It’s been an interesting journey. I had scholars pull out all stops to denigrate me personally (see Aw, gee, thanks guys) but still the blog continued to climb in the Alexa rankings rubbing shoulders with the best of them in the top 10 from around May 2011 when it reached #6 in the top ten of the Alexa rankings. (The other measurement was vulnerable to bibliobloggers like Joel Watts rigging the count in his favour by enlisting thousands of more of URLs from Pakistan, etc.) The “funny” thing about it was that up until then whenever a new blog hit that top 10 rank there would be all sorts of congratulations from the biblioblogging community, but when Vridar entered the ranks there was total silence.

    Some months later, with Vridar refusing to bow out of the top 10, the bibliobloggers changed the rules and removed Vridar from the list completely. It was relegated to some wacko “conspiracy theorist” blog.

    Interesting also to observe in the comments of the early years there were several somewhat prominent scholars who were engaged here in a positive way. Once I started directly questioning the methods underlying their historical Jesus assumptions they ran like a house on fire.

    I originally thought of keeping my political posts in a separate blog but soon decided that was not right for me. I know many readers don’t like the way I mix them up in the one blog, but the “Vridar” journey has been much more than simply a religious one. It’s an approach to vital issues. It’s about my journey after my escape from religion, and that opened up horizons well beyond the Bible. It could not have been otherwise.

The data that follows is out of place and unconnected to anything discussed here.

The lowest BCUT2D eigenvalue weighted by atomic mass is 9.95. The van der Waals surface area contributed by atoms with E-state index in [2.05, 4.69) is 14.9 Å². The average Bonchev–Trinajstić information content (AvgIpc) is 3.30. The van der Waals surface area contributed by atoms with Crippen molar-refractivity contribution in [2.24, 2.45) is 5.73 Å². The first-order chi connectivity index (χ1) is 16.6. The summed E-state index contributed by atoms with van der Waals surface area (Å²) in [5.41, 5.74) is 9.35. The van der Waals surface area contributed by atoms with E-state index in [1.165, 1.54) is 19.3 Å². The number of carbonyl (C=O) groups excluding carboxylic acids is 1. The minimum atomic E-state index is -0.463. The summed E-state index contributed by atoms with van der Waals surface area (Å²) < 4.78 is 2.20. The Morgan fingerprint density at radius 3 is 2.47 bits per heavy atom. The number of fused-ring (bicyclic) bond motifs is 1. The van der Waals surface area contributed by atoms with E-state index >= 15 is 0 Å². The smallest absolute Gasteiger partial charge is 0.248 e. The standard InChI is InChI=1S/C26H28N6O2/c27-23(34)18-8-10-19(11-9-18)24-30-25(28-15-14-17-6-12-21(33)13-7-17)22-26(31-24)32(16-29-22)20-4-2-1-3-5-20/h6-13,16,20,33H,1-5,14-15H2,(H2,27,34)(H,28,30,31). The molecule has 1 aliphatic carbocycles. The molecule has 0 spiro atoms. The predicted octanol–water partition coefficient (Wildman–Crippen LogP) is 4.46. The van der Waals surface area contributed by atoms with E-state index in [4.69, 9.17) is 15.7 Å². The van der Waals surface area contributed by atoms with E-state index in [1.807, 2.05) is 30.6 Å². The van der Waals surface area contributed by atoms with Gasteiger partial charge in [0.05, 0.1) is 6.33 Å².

• 2017-06-05 17:15:56 UTC - 17:15 | Permalink

    Just seven years! I really thought it was almost ten. I took an interest in Jesus mythicism when I stumbled on Kenneth Humphries’ Jesus Never Existed website. Recently I looked into the Talipot tomb business and figured that this sepulchre is probably the final resting place of the best candidate for an historical Jesus. Even so, it still doesn’t cancel out Jesus mythicism because (1) the esteemed scholars of the guild save one, James tabor, won’t believe it for a second and (2) what Paul wrote concerning Christ Jesus leads me to believe that Paul stole the poor bloke’s identity–and Paul may have met him, still alive and kicking!

  • Matt Cavanaugh
    2017-06-06 23:24:49 UTC - 23:24 | Permalink

    I’ve been slowly working my way back through posts of years past, and am continually thrilled at discovering marvelous gem after gem. Looking forward to many more years of outstanding & though-provoking content.

    This is clearly a labor of love, and it is much appreciated.

  • John
    2017-06-09 19:34:46 UTC - 19:34 | Permalink

    I thought it was longer than seven years too. In any event, I didn’t realize your blog was relatively new when I started reading it. I found it when I started getting back into ancient history again (after taking a break for several years) and saw it come up a lot in my internet searches. My biggest take away has been the subject of mythicism, which I was previously unacquainted with, and it was interesting to consider that point of view. Thanks, Neil.